YEKHIEL-MIKHL KOHN (Hanukah 1867-1939)
He was born in Makove (Maków), Lomzhe district. He received a stringent religious education. He studied in Vilna yeshivas. Due to a lack of piousness, he fled to Warsaw and there studied at Professor Dikshteyn’s senior high school. In 1886 he departed for the United States. He engaged in a variety of occupations, while also studying at universities. In 1893 he graduated with a medical degree in Baltimore and practiced medicine in Brooklyn. Impressed by the Haymarket trial in Chicago, he became an anarchist and would publicly campaign for his newfound ideas. He debuted in print in 1886 with an article in Nyu-yorker yudishe folkstsaytung (New York Jewish people’s newspaper), edited by M. Mints and Dr. Braslavski. He contributed as well to: A. Harkavy’s periodical Der izraelit (The Israelite); Der yudisher progress (Jewish progress) in Baltimore; London’s Arbayter fraynd (Workers’ friend); and Frayhayt (Freedom) in New York; among others. He was connected to Fraye arbeter shtime (Free voice of labor) in New York from its founding in 1890 and published in it numerous articles on political economy, socialism, and cultural history. He translated Edward Bellamy’s Looking Backward in Arbayter fraynd and Peter Kropotkin’s Memuarn fun a revolutsyoner (Memoirs of a revolutionary) in Fraye arbeter shtime. The latter appeared in book form as Kropotkins lebens-beshraybung (Kropotkin’s biography) (London, 1904), 430 pp. He wrote a lengthy, critical biographical introduction to Y. Bovshover’s Gezamlte shriftn (Collected writings) (New York, 1911). Among his pen names: Mikhael, M. Manson, Tiktin, and M. Lorber. He died in La Jolla, California.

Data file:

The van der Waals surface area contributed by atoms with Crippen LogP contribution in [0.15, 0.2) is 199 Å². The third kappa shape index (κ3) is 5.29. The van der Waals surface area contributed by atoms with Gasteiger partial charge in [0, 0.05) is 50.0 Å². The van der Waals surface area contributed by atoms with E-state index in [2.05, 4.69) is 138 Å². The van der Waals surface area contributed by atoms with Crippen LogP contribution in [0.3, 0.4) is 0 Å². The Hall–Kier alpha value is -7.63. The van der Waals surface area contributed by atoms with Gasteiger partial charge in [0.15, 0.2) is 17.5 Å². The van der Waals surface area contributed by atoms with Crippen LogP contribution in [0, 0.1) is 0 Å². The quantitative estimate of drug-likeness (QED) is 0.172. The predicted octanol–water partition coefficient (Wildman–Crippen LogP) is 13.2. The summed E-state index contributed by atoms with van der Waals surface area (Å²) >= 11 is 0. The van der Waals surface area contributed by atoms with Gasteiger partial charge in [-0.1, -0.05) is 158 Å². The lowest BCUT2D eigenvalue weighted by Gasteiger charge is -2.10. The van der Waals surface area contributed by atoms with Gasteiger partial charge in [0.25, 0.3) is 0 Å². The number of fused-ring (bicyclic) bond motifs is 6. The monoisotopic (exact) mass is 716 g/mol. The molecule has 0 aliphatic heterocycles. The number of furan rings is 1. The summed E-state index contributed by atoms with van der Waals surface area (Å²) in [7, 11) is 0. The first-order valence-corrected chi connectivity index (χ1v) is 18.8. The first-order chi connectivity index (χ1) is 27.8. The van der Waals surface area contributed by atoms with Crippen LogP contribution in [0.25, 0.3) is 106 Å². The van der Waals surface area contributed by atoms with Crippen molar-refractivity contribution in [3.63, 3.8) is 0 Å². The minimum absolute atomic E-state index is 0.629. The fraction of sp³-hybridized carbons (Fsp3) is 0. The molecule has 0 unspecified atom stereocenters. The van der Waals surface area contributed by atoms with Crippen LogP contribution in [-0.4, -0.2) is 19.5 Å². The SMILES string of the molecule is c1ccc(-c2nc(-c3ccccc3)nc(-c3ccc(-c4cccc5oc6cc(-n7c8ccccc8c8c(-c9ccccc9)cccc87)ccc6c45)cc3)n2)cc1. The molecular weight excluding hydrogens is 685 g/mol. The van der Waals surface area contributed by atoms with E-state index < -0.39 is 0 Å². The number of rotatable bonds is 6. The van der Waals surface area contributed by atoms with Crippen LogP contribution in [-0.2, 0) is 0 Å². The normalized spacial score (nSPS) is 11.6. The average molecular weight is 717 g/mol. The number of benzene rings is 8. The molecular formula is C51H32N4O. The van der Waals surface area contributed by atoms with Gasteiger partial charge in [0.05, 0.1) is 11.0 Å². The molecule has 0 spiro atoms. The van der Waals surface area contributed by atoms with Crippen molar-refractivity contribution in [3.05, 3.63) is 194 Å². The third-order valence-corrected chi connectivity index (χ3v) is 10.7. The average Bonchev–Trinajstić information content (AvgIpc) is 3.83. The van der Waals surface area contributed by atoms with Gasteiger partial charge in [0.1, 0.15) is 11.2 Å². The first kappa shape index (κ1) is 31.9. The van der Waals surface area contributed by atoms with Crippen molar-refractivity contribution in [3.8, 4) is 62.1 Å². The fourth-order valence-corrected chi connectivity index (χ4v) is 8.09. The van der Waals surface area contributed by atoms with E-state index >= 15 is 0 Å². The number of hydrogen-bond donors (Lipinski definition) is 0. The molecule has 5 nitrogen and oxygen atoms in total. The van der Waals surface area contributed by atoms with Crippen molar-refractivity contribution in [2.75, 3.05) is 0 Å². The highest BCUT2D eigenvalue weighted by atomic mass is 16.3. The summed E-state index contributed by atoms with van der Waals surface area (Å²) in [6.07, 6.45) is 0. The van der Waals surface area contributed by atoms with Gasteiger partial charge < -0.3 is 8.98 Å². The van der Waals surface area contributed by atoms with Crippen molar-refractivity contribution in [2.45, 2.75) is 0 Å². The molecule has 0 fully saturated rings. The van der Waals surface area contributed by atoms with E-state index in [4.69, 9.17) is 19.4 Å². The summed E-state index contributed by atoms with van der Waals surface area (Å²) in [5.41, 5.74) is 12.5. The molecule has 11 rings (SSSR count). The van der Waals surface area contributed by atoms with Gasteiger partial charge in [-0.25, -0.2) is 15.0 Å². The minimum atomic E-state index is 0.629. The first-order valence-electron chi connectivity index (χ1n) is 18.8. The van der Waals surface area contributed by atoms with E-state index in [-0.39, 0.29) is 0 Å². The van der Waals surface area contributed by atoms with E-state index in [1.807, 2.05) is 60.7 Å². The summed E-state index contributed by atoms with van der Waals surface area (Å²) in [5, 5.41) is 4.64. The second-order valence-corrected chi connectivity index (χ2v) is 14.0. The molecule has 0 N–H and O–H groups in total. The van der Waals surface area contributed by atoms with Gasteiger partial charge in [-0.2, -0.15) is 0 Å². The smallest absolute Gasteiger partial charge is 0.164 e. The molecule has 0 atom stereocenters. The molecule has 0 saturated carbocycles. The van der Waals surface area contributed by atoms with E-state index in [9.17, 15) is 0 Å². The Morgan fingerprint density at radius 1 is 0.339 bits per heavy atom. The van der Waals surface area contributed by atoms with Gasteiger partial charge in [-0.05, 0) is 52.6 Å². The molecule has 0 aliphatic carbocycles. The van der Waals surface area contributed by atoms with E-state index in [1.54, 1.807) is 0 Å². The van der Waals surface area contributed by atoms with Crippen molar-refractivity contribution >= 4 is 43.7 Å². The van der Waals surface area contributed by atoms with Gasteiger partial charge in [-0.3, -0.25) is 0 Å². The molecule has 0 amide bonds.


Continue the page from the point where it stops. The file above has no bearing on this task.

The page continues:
Sources: Zalemn Reyzen, Leksikon, vol. 3; Kalmen Marmor, Der onhoyb fun der yidisher literatur in amerike, 1870-1890 (The start of Yiddish literature in America, 1870-1890) (New York: Writers’ Section of IKUF, 1944), pp. 35, 37; Y. Kahan, Di yidishe anarkhistishe bavegung in amerike (The Jewish anarchist movement in the United States) (Philadelphia, 1945), p. 455; Y. Khaykin, Yidishe bleter in amerike (Yiddish newspapers in America) (New York, 1946), p. 236.